Jessica has been doing Occupational Therapy with Little Bird for three years now. That's a mighty long time. Her specialty is sensory integration. When she started with us, she'd spin the bird around and around and around and then watch her eyes to determine how well she handled movement and whether she was able to "feel" the movement. When you feel the movement of spinning like that, you get dizzy and your eyes shift rapidly (nystagmus). The OT will test the way someone handles movement by checking for a post-rotational nystagmus (PRN). They literally count the amount of seconds that it takes for a person's eyes to return to normal. The bird took 0 seconds. She was registering NO movement even when spun around like that.
Jessica got her to a place where she was able to register the movement, but then she began seeking it out by spinning in circles and arm flapping, and crashing into things, jumping from the coffee table to the couch, etc. This sensory seeking behavior continues to this day.
Jessica got Little Bird started on a therapeutic listening program with music where the frequencies are modulated in order to hit, awaken, stimulate or calm different parts of the inner ear. We began a strict sensory diet of music and platform swing spinning and within a few months, the bird stopped spinning in circles. Little Bird has worked hard on her tone with Jess, too. It's always a workout and the bird is always tired after a session with Jessica.
A typical session begins in the purple swing, which my bird asks for the minute we walk in the door.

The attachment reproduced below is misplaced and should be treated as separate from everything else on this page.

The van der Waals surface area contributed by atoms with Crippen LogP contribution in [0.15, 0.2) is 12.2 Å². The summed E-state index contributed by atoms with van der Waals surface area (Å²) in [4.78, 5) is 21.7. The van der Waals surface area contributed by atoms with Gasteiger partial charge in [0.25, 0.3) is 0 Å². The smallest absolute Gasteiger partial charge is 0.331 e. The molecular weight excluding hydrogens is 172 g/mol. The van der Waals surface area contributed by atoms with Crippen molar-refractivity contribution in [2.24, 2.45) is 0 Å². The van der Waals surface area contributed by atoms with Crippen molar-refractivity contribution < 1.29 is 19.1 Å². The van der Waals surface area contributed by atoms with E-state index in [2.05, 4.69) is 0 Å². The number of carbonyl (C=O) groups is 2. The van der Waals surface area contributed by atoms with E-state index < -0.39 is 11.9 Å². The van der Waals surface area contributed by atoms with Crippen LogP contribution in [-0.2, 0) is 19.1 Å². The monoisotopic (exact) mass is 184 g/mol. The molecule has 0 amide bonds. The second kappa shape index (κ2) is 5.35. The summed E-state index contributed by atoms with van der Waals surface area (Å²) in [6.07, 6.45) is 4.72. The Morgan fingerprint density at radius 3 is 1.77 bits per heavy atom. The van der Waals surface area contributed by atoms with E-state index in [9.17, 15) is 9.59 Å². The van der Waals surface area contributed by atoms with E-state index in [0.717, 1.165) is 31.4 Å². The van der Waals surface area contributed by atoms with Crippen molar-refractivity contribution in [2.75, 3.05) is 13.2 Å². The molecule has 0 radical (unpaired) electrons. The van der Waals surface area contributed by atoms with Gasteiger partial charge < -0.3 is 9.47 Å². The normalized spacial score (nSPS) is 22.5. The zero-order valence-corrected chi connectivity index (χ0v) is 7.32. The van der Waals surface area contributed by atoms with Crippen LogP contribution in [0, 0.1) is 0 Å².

The Jessica sets up an obstacle course to work on balance, strength, and the feeling of where her body is in space (she has no idea). Then they might do some tactile work like play with shaving cream, sit in the rice pool, or even jump in the ball pit. They spend some time working on fine motor skills too: stringing beads, pinching clothes pins, or handwriting (this should be called scribbling). A couple years ago, we were just working on keeping the crayons OUT of the bird's mouth, so the scribbling is an improvement.
All in all, Jessica's major role with us is sensory integration. She's always been very confident in Little Bird's abilities and her potential. Sometimes I'll call her and say, "I need you to tell me all good things so I can come down off this ledge." And she does. She really really really loves the bird. Like, her desk is covered in pics of the bird. And the bird loves her, too. The only trouble is that LB wants to play and have fun more than she want's to work; and she knows that Jess loves her so she really puts on the charm sometimes and tries to get out of working with that, "but I'm so cute and you love me" look. Sometimes it works. Little Bird is NO fool.